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Monday, 12 May 2014 12:20cat

Seattle Tunnel Partners Setup Bertha Camera

Written by  TheStructuralEngineer.info
Bertha is the world's largest tunnel boring machine Bertha is the world's largest tunnel boring machine WSDOT Flickr

Seattle Tunnel Partners will begin digging a 120-foot deep pit this week to reach the front side of tunnel boring machine Bertha. The machine is the world’s largest tunneling machine, and it has been stuck underneath Seattle’s downtown waterfront since December 6, 2013. Bertha was built specifically for the Washington State Department of Transportation to work on the $3.1 billion Alaskan Way Viaduct Replacement Tunnel project. The machine completed a little over 1,000 feet of the expected 9,000-foot tunnel before getting stuck.

In the six months since Bertha became stuck, WSDOT has determined that the machine ran into a 119-foot steel pipe that was left over from a 2002 project. The well casing was used to assess groundwater and soil conditions in the area to determine the seismic performance of the soil. Bertha is not able to cut through steel so the pipe damaged some of the machine’s cutting blades. The battle between WSDOT and Seattle Tunnel Partners to determine who is at fault for not removing the well casing and who is responsible for cost overruns is still ongoing. WSDOT does not want the project to turn out similar to Boston’s Big Dig and end up costing taxpayers millions. A court will eventually rule on who is a fault.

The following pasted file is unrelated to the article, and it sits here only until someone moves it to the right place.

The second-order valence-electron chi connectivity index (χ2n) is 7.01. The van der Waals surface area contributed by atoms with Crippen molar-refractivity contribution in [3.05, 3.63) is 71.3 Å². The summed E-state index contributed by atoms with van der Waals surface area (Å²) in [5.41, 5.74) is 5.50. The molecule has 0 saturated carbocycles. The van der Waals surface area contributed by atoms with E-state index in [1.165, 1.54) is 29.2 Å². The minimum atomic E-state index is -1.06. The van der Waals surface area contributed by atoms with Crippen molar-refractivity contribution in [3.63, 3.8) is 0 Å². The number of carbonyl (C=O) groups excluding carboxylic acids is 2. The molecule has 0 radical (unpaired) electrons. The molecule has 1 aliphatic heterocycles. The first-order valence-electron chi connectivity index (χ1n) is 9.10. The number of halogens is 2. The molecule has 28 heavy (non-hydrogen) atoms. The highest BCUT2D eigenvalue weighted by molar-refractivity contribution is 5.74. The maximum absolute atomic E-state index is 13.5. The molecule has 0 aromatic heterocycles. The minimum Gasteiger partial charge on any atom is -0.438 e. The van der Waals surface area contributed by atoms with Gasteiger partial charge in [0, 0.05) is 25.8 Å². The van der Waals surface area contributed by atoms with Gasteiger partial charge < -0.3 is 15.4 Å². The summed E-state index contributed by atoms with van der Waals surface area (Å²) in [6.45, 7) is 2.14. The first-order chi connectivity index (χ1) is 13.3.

In the mean time, Seattle Tunnel Partners will begin digging a 120-foot deep, 80-foot diameter pit to remove the front end of Bertha and repair the machine. WSDOT recently completed an environmental impact study for the pit. Seattle Tunnel Partners will inject concrete grout into the soil to stiffen the soil and make it easier to drill downward. They’ll install a ring of concrete columns and then remove the soil from inside the ring. The columns will be completed in July and the pit will be finished in September. The public will be able to monitor the project’s progress thanks to a camera installed by Seattle Tunnel Partners alongside the Alaskan Way Viaduct.

Workers will repair Bertha once the 120-foot pit is completed. The machine is expected to resume boring in March 2015. Seattle Tunnel Partners expects to open the tunnel in November 2016.

Sources: Seattle TimesFox News

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